Daddy had chopped the tail off the Doberman pincher. The poor puppy was crying and shaking. “What have you done to Princess?” The garage was dark with cobwebs hanging in the corners. I stared at the blood where the crime had been committed. I guess he didn’t feel the need to answer a seven-year-old girl. Later I learned that it was some kind of style to cut the tail of a Doberman. That knowledge did not bring any understanding to the cruelty I witnessed that afternoon.

Yet, Daddy wasn’t a cruel man. There were no sweet words or conversations from which I gained this knowing of him. I did not know how to speak his native Creole tongue, a language from the earth where he was raised in Opelousas, Louisiana. Therefore, my experience with my father was a silent one. However, as it turned out, silent or not, my father was one of the most precious of men in my life. And this man, I would never get to know through his ideology or opinions. I learned to watch his face as a way of knowing what was on his mind. He would clasp his hands when contemplating. He would grunt when he needed something or someone. He would smile just before he had a story to tell. The words he knew in English would be gobbled up into the thick accent that rested on his tongue. The sounds he uttered had the beauty of the French language and the clip of Africa. And when the words sailed out it was difficult to understand him. So, I studied the way he walked, the way he dressed, how stared at things. This was the silent language between us.

The garage was where we spent time together, sawing wood and hammering in nails. We made shelves and things to use around the house or at my mother’s preschool that she owned. I stood next to his six-foot, muscular stature, learning how to make gumbo, learning what parts of the shrimp to keep and what parts to toss. Every time his huge green Buick pulled out the driveway I was sitting right alongside him. I could smell the woodsy tobacco from his pipe as we journeyed the crowded streets of Los Angeles. Sometimes he would stop and buy me something sweet like a huge round peppermint stick. And few times he brought a tall stalk of sugar cane, cut it into pieces and shared it with me. We ate sitting on a bench sucking the sweetness as if we were lounging on the very plantation where his family were sharecroppers. His wavy hair, dark skin, and wide nostrils made him look like the African men I had seen in National Geographic. I stared at him a lot seeing the African in my own face because of his.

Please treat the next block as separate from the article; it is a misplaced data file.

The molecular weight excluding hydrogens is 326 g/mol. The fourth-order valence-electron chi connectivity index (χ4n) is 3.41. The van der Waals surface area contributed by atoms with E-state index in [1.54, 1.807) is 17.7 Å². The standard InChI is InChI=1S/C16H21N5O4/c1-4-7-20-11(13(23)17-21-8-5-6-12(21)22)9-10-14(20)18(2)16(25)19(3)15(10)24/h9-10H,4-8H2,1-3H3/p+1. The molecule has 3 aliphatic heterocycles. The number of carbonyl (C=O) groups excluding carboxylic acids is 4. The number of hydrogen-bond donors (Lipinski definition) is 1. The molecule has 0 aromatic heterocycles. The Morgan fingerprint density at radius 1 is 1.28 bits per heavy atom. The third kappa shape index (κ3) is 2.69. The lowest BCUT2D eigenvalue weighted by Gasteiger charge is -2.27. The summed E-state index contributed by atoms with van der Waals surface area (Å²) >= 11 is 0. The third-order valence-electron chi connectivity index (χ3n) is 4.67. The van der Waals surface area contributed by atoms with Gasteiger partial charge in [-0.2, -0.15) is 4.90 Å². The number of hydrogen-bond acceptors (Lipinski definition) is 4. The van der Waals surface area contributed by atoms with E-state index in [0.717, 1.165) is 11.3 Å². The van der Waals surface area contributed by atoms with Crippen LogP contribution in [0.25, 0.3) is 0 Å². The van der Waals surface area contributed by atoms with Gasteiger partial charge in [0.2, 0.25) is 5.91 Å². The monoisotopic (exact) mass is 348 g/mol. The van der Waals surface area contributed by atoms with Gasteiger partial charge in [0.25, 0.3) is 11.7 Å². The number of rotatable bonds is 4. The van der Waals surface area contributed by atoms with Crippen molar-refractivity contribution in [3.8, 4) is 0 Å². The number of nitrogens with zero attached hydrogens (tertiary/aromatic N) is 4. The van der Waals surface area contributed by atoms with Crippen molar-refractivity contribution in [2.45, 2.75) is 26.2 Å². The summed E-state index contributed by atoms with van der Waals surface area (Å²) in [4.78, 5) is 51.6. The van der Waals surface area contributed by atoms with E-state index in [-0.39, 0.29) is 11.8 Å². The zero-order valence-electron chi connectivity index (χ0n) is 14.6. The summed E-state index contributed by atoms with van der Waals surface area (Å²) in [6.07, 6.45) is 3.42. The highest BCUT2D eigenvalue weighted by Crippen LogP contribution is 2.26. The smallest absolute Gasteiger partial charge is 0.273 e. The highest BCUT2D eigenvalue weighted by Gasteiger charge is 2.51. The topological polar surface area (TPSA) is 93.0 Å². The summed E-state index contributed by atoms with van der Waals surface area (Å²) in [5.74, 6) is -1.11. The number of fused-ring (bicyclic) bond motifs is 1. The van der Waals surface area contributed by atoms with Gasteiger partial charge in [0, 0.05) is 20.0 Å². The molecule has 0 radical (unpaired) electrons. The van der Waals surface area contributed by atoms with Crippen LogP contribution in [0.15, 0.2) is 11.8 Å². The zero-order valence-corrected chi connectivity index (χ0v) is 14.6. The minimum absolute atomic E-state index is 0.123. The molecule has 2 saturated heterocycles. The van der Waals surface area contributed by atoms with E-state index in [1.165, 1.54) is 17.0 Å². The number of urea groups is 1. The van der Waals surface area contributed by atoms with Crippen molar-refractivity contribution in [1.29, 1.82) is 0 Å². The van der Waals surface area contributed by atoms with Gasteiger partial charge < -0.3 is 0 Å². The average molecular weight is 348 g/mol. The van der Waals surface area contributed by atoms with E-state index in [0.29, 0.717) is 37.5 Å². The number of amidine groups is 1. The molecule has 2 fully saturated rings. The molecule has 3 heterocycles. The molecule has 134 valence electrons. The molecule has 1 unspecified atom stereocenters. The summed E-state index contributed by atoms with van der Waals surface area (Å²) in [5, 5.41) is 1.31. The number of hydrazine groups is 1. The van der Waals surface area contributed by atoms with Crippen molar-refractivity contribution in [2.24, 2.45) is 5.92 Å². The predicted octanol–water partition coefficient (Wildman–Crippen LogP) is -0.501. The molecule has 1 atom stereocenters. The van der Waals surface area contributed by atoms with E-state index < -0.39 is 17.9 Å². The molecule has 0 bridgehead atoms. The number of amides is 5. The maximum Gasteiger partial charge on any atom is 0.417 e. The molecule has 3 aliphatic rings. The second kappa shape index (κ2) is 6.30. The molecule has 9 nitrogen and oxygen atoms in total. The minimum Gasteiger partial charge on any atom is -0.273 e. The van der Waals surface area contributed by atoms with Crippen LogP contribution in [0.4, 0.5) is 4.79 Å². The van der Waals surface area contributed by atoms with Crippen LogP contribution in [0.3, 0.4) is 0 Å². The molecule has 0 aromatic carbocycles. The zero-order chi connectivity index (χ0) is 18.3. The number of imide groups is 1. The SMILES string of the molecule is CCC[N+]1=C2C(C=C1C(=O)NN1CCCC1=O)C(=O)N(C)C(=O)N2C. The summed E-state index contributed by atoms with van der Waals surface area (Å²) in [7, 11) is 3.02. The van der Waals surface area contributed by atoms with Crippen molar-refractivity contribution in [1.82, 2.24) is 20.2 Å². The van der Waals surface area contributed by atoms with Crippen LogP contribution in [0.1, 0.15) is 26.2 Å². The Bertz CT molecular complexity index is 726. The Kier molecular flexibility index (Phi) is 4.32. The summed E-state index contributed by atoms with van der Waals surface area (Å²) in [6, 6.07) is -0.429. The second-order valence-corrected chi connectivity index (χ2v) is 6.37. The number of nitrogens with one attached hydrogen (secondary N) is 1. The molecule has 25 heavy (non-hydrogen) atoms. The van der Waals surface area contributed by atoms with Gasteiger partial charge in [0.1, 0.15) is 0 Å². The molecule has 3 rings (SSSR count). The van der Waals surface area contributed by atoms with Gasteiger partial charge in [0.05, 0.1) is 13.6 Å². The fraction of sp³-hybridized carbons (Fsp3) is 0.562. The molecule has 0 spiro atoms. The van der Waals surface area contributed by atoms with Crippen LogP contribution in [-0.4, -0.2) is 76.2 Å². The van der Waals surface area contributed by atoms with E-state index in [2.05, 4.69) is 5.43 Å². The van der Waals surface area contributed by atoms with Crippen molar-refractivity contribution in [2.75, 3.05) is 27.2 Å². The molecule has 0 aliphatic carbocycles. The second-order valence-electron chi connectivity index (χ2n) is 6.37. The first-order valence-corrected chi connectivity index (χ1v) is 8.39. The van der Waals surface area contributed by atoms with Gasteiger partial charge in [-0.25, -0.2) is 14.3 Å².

When Daddy was sad, his head dropped and stayed there for a long time, weeping inside. And that is exactly what he did when his leg was amputated. I was a young adult when I came to visit him at the hospital. I walked through the doors trying to avoid all the illness. I was susceptible to taking others’ sickness on as my own. I discovered this great ability through much pain only to find out that most of the pain and illness I experienced belong to other people. I needed protection, talisman or juju, as I later found that my mother secretly wore.

When I arrived to Lawrence Manuel, Jr.’s hospital room my dark African warrior was lying in bed. The man who owned a rifle and hunted animals as boy, who took a bath on Saturdays only because his family of twenty children never had enough water, was immobilized.

This was a man who could pull off wearing a powder blue suit. He tipped his Stetson hat as he was taught through conscious southern rearing. And he had three pairs of winged-tipped shoes that were polished by hand on Saturday afternoons while watching cowboy movies. These movies reminded him of the dark earth, open land and horses that filled his childhood. And yet the man of my life was lying in bed breathing through his tragedy. It seemed as though his silence had been silenced.

I stared at him remembering Princess, my Doberman pincher, had lost his tail in much the same way. Except Daddy’s amputation was not as brutal. In his eyes there may have been no difference. His arteries had hardened and the circulation of blood had ceased in his left leg. He had already had two grand maul seizures and a few strokes.   His veins had tightened in the same way his tongue did because he could not fully express himself in English. “Marselean (his mother’s name and my middle name) move my leg it hurts,” he said to me.